Tuesday, May 18, 2010

The Unexpected


There are so many emotions going into a pregnancy.  Excitement for this new person, worry about the unknown, love and awe for the life inside of you, and expectation for something wonderful.

I teach natural childbirth.  I believe in the process and the joy of it.  I have to or I would not bother.  And yet, sometimes things go wrong.

In class we talk about avoiding complications, staying healthy, communicating with your birth team and a million other things.  In essence we try to control all of the factors that we can.  We talk about choosing a care provider, a birth place, practicing relaxation, letting go of any birth fears or mental or emotional barriers that could cause a birth to be more painful or problematic.  But when the day is over, you just can't control everything.

The unexpected sometimes happens.  People make all the right choices and all the right preparations and  a birth can go haywire.  A mom can have a beautiful natural birth and then struggle seemingly endlessly with breastfeeding.  And, even though I teach normality and how rare these things happen, they do sometimes happen.

Having a few students lately whose experiences have been unexpected has made me think.  I wonder if the difference I am trying to make is worth it.  I wonder if talking endlessly about the joys and the wonder of natural childbirth and then having a mom who can not have one, makes her experience worse than it would have been if she had known nothing.

Maybe a mother would be happier with her experience if she really didn't know better.   Maybe a woman is better off if she expects a horrifying experience and then gets one.  At least she was not disappointed.  Maybe a mother is better off if she doesn't really care if breastfeeding works out.  At least she won't beat herself up when things get hard.

But I can not seem to let myself believe such things.

I know it can be wonderful, life changing, powerful and transformative.  I know it in my core.  I know it matters to women.  That is why it hurts so badly to see things go wrong.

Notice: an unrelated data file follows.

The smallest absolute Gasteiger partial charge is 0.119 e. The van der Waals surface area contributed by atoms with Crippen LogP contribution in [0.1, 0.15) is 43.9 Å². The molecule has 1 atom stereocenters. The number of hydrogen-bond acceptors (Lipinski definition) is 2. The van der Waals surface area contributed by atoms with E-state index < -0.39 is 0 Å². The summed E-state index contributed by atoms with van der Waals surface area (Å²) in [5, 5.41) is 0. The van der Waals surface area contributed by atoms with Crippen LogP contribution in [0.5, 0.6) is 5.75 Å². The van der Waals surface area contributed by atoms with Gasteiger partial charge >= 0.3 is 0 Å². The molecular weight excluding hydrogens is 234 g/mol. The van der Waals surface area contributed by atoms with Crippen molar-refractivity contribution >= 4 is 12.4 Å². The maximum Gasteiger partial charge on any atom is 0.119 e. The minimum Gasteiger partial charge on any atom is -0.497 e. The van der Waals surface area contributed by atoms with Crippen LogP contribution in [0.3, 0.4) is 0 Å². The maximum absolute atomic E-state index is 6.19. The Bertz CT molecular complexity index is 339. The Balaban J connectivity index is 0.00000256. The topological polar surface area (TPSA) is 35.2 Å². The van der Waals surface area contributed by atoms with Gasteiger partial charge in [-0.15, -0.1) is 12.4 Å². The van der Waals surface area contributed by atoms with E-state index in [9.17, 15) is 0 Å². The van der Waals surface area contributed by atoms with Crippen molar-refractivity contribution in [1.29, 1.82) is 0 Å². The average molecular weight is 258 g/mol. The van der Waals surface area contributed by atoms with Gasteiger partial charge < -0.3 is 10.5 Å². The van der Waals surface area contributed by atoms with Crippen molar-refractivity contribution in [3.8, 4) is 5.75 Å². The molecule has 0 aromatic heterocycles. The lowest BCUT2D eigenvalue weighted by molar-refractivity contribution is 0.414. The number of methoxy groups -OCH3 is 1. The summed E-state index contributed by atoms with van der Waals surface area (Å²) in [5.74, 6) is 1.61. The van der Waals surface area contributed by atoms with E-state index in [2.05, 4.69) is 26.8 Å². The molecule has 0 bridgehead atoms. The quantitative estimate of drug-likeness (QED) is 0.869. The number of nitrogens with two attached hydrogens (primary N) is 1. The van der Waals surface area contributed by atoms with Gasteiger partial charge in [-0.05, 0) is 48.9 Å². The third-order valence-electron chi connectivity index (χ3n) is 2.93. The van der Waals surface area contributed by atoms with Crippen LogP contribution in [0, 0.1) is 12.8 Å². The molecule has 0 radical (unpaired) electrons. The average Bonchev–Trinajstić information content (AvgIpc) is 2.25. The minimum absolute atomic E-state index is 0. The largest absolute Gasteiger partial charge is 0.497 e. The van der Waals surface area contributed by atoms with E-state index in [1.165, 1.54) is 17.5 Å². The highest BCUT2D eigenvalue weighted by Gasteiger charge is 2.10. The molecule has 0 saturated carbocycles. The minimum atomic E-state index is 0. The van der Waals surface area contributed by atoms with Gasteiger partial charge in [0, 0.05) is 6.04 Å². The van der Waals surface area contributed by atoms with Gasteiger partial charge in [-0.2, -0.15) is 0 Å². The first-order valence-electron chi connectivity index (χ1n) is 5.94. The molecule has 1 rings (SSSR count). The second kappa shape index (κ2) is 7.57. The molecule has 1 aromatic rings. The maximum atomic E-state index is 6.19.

I hope that these mamas that I am watching struggle with disappointment and pain and unexpected problems recover.  I hope that it molds them into stronger and better mothers.  I hope I can learn from them and their experiences.

Maybe I need to not just teach women to let go of their control in labor, maybe I need to realize that I can't control their experience either. 

4 comments:

Fire said...

Thank you for the insight. I think that my experience was great for having more knowledge and I would think the same if something wrong happened. Thank you for teaching and being there for all of us that want to know more and be able to control more of what happens when possible.

Lyndsey said...

I think that would be a hard balance. You are right that you cant control situations, but never give up on your passion. There will always be disappointments, but the success stories are truly amazing!

Sarah C said...

Thanks ladies- it has been a day!

Michelle said...

Hi. I know this is an old post. I am reading on your blog tonight in preparation for the birth of my third baby in April, and just wanted to comment. I had an unexpected first birth. In some way, it was completely as I planned. I had a home water birth, with midwives, vaginally with a small tear and some pitocin after to help with bleeding. In other ways, it was completely different than what I had planned, and rather tramautic for me. I had read scores of books, prepared, taken a Bradley class, done my relaxation practice, exercised, ate well, etc... I entered into this with very little fear. I had an idea of how labor would go. My idea did not involve my water breaking a few days before my 37 week mark, or a labor that truly did not have any breaks between contractions. Not even a 5 or 10 second one--but rather one wave crashing on top of another with no break in sight. It was only 2.5 hours of that before baby was born, and only two or three pushes. But truly, in that 2.5 hours, I thought I was going to die. I lost my focus and concentration, and felt like I was being run over. And then breastfeeding! Yikes. I struggled so much for a full eight weeks. Nipple shields and poor latch. Tears and pain. Honestly, I think that the fact that I was GBS+ caused my water to break a bit early, and that baby girl was not quite ready to come out. I think that contributed to my struggle with breastfeeding and also to the extreme fussiness of my daughter those first months.

I felt I had done something wrong. I expienced grief and shame over the birth--wishing I had stayed in control. Wishing I had been better prepared to deal with labor. Feeling broken and like I had failed my iinfant daughter as well by not having the peaceful, joyful birth I hoped for. And yet, now, 8 years later, I can say I am glad I knew about home birth, my body, and natural choices.. I am glad I prepared how I did. I am glad I had a healing hospital birth with my second--an even shorter labor, but with 10-30 second breaks between contractions. I think the knowledge is worth it, but I also think that we have to acknowledge that some things are out of our control. Life isn't a formula, where certain inouts equal certain outputs. Neither is parenting. We have to accept that even while we do our very best to prepare, that life happens, and we have to be peacefully prepared to meet whatever turns our birth may take. That is the piece I was missing before, that I have learned since.

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